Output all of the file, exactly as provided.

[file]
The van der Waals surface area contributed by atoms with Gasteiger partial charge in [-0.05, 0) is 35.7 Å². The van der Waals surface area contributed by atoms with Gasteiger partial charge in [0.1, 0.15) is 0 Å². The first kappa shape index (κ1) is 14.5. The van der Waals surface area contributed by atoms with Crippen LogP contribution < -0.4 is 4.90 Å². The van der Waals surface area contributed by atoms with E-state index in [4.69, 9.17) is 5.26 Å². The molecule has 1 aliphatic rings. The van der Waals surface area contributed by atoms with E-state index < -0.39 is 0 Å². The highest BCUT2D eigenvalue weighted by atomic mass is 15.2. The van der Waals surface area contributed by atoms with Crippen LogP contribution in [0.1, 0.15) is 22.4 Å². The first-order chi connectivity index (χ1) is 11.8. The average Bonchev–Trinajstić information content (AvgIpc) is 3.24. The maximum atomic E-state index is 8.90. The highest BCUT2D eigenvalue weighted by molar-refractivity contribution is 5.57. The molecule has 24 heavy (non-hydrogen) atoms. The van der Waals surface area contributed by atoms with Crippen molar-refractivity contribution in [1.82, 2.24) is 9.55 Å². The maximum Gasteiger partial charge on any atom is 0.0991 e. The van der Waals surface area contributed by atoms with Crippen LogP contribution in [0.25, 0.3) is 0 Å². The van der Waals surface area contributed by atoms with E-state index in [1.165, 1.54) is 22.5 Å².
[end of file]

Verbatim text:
The van der Waals surface area contributed by atoms with Gasteiger partial charge in [-0.05, 0) is 35.7 Å². The van der Waals surface area contributed by atoms with Gasteiger partial charge in [0.1, 0.15) is 0 Å². The first kappa shape index (κ1) is 14.5. The van der Waals surface area contributed by atoms with Crippen LogP contribution < -0.4 is 4.90 Å². The van der Waals surface area contributed by atoms with E-state index in [4.69, 9.17) is 5.26 Å². The molecule has 1 aliphatic rings. The van der Waals surface area contributed by atoms with E-state index < -0.39 is 0 Å². The highest BCUT2D eigenvalue weighted by atomic mass is 15.2. The van der Waals surface area contributed by atoms with Crippen LogP contribution in [0.1, 0.15) is 22.4 Å². The first-order chi connectivity index (χ1) is 11.8. The average Bonchev–Trinajstić information content (AvgIpc) is 3.24. The maximum atomic E-state index is 8.90. The highest BCUT2D eigenvalue weighted by molar-refractivity contribution is 5.57. The molecule has 24 heavy (non-hydrogen) atoms. The van der Waals surface area contributed by atoms with Crippen molar-refractivity contribution in [1.82, 2.24) is 9.55 Å². The maximum Gasteiger partial charge on any atom is 0.0991 e. The van der Waals surface area contributed by atoms with Crippen LogP contribution in [0.25, 0.3) is 0 Å². The van der Waals surface area contributed by atoms with E-state index in [1.165, 1.54) is 22.5 Å².